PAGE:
The Boys and Girls of Summer

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Jay Chafetz, 2013 CCCBA Board President

Jay Chafetz, 2013 CCCBA Board President

By the time this hits, we will be well into the fall, and the long, warm days of summer will be a fading memory. All the better, then, to relive and recap that balmy afternoon in late August when CCCBA had its first ever softball game and barbeque. Those of you who did not attend missed some memorable moments.

The festivities were nearly aborted before they began when Jay “Crazy Legs” Chafetz sent a wicked “message” liner at Steve “Savvy” Steinberg, barely avoiding a lifetime suspension as the missile inflicted near game-ending contusions to the wrist, chest, neck, and possibly other body parts of Steinberg, before careening into center field. But Savvy was not through for the day and, spiderlike, plotted his eventual revenge through a subsequent spate of brilliant managerial moves.

Before anyone else arrived and further damage could be inflicted on Steinberg, Lisa “Franchise” Reep snuck out of the dugout when no one was around and smacked a round of batting practice. Franchise then stealthily crept off the field to avoid any freakish accident that might endanger her ability to do her bar duties (which on this day consisted in the main of tending a different kind of bar.)

As the clock struck three, players streamed in from everywhere as fast as judges coming to an 8:30 a.m. hearing.

With something less than a full complement of players, Crazy Legs Chafetz and Savvy Steinberg improvised, setting up three four-person teams.

The game started with a whimper when team No. 1, managed a meager, lone hit in their inning, causing some grumbling in the dugout regarding the managerial skills of Crazy Legs Chafetz. While Chafetz claimed to have a long resume of softball experience, he clearly showed he had a ways to go before he could coach in the Big Leagues. Team No. 1 was never a factor in the game, even when supplemented by long-time CCCBA member Warren “Shifty” Siegel.

Team No. 2, led by Savvy Steinberg showed where true coaching genius lay as they scored two runs on a barrage of hits, aggressive base running, and big league trash talking, aided by the superlative verbal skills of rookie Micah “Motormouth” Nash.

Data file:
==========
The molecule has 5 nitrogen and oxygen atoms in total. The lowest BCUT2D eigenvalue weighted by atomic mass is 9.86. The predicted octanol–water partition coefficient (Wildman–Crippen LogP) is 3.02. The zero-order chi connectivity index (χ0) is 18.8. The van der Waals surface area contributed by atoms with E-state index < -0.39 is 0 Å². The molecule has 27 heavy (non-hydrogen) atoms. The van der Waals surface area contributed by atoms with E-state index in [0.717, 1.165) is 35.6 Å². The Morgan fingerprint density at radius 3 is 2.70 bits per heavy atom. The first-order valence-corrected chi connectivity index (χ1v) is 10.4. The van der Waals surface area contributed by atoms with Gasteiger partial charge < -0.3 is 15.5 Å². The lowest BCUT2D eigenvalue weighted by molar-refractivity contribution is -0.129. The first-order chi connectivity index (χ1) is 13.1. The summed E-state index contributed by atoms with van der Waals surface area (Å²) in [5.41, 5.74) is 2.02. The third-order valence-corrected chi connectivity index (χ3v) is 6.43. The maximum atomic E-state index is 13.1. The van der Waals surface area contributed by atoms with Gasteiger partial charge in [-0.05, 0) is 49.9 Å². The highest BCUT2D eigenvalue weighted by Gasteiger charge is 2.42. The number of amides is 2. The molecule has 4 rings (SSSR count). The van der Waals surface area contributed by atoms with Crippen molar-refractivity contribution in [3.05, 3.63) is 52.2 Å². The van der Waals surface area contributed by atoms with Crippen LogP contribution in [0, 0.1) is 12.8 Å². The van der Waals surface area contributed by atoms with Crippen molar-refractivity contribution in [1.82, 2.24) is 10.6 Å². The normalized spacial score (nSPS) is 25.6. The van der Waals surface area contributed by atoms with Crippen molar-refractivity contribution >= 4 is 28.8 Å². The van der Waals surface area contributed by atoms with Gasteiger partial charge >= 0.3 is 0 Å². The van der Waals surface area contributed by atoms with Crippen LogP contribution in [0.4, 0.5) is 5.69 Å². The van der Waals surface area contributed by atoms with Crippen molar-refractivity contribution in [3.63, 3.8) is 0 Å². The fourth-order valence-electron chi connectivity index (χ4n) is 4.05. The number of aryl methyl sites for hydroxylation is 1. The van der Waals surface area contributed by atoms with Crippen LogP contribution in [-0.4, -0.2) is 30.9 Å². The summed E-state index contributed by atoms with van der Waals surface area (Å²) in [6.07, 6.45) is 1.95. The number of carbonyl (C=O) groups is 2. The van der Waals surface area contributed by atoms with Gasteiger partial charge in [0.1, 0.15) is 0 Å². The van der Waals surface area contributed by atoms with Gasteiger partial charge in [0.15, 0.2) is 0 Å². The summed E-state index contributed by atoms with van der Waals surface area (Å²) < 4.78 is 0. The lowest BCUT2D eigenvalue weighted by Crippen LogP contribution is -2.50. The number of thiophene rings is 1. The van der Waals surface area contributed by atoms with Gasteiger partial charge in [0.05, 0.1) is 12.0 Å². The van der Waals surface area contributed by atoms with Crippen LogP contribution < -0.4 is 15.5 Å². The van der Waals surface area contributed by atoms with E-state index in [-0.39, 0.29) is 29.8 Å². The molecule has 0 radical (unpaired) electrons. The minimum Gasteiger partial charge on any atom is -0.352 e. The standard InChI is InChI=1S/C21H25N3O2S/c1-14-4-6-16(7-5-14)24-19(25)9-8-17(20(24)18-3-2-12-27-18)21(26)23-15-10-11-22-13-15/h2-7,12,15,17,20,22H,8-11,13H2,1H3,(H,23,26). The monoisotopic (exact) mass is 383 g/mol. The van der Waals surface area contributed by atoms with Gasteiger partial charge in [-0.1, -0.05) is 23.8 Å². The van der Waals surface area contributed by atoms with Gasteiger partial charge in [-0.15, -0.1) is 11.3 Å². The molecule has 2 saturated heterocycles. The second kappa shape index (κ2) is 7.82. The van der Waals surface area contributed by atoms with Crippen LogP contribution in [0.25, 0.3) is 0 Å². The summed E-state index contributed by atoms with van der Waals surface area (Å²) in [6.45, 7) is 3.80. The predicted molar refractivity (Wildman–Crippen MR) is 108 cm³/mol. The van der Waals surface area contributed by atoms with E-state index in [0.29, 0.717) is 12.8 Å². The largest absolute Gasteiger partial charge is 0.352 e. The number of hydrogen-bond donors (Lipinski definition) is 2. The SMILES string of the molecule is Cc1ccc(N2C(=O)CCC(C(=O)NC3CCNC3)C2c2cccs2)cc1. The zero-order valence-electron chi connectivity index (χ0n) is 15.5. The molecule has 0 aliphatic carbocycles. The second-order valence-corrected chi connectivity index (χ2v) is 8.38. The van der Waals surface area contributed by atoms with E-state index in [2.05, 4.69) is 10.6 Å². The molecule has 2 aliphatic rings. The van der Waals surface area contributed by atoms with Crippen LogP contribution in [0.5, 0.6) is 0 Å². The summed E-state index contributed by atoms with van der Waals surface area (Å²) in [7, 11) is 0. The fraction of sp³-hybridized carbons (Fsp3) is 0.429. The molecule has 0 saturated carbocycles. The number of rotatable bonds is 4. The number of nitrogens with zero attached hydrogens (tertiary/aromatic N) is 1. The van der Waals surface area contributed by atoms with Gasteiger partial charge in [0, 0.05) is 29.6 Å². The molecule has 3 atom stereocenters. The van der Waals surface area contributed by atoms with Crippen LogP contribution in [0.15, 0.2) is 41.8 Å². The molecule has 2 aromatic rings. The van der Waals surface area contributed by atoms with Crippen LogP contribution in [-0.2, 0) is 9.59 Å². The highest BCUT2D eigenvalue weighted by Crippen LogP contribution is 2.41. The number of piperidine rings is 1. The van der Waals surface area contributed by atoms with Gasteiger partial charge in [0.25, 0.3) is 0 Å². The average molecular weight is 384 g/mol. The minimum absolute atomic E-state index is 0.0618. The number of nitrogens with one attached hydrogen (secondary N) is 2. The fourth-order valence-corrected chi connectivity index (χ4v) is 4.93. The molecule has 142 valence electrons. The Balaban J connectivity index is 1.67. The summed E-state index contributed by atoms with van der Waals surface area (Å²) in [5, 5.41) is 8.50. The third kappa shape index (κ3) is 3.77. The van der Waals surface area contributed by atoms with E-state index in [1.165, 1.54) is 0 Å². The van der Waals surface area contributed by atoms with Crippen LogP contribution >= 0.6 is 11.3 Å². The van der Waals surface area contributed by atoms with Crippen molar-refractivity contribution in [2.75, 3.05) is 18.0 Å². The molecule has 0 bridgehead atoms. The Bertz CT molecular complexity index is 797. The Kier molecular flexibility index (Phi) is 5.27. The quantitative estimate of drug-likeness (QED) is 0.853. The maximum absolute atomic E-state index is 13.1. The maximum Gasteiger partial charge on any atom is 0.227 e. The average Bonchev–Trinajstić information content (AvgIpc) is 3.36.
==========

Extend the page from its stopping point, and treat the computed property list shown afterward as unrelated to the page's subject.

Experienced cynical insiders received a surprise stellar pitching performance from retired Judge Richard “Bullseye” Flier, who lived up to his nickname a few moments later when he was beaned by a ball while recklessly trying to stretch a double into a triple. Bullseye Flier promptly retired a second time—this time to the dugout and bleachers, where legal-medical personnel ordered him onto the DL list for at least five games before they would clear him to play again. As Bullseye Flier has played less than one game every five years in the past, this ensured that he will be awarded a gold watch before he plays again. Meanwhile, all other players on the field quickly consulted personnel on a nearby field about their legal exposure, where the Knights were playing the Jewetts.

Before retiring from the field entirely, however, Bullseye Flier got his revenge by exceeding his role as a mediator and announcing when there was a dispute about whether an inning was over: “I am a Judge and I say there were only two outs.” Cowed by his judicial demeanor and authoritative delivery, the other 11 people on the field all accepted this pronouncement with alacrity and quickly retreated to their respective positions in the dugout and the field, properly chastened.

Spectators also were treated to a rare pitching outing from Steve “Greenhorn” Austin, whose gambit was to pronounce as often he could to whomever would listen that he had only a few pitches and hits in him and then to far exceed both of those limits.

Sports fans also were amazed to see Mary Grace “The Natural” Guzman put in an inning at shortstop. Murmuring swept the crowd. “Where did she come from? How come no one has heard of a player of this caliber before?” Behind the plate, Barry “Sure Hands” Goode kept muttering, “Haven’t I seen you somewhere before?”

Strong infield performances were also put in by Casey “Jeter” Gee and Adrienne “Hornsby” Haddad, while spectators watching Dan “Wild Thing” Pocklington were more reminded of Tim Robbins in “Bull Durham” and glad to have a fence separating themselves from the field.

Team “Dream team” No. 3 made a strong run at victory with sharp hitting up and down the lineup, but in the end they were no match for the machinations of Savvy Steinberg, who at one point cleverly absented himself from the field, thereby ensuring that his team took a commanding lead. Obviously, he had reached the sly mathematical conclusion that this was addition by subtraction.

Last but not least the crowd marveled at the gusto and bravado with which Diana “Big Casey” Becton and Brian “Little Casey” Evans approached at bat, which resulted in great movement of air masses, even if not of softballs.

In the end, a good time was had by all and memories were created that will be sure to sustain us through the long, dark days of winter.

For photos of the event, visit CCCBA’s Facebook page.


In addition to serving as CCCBA’s President this year, Jay Chafetz has a solo practice in Walnut Creek and specializes in personal injury, medical malpractice, elder abuse, trust and estate litigation and general civil litigation.

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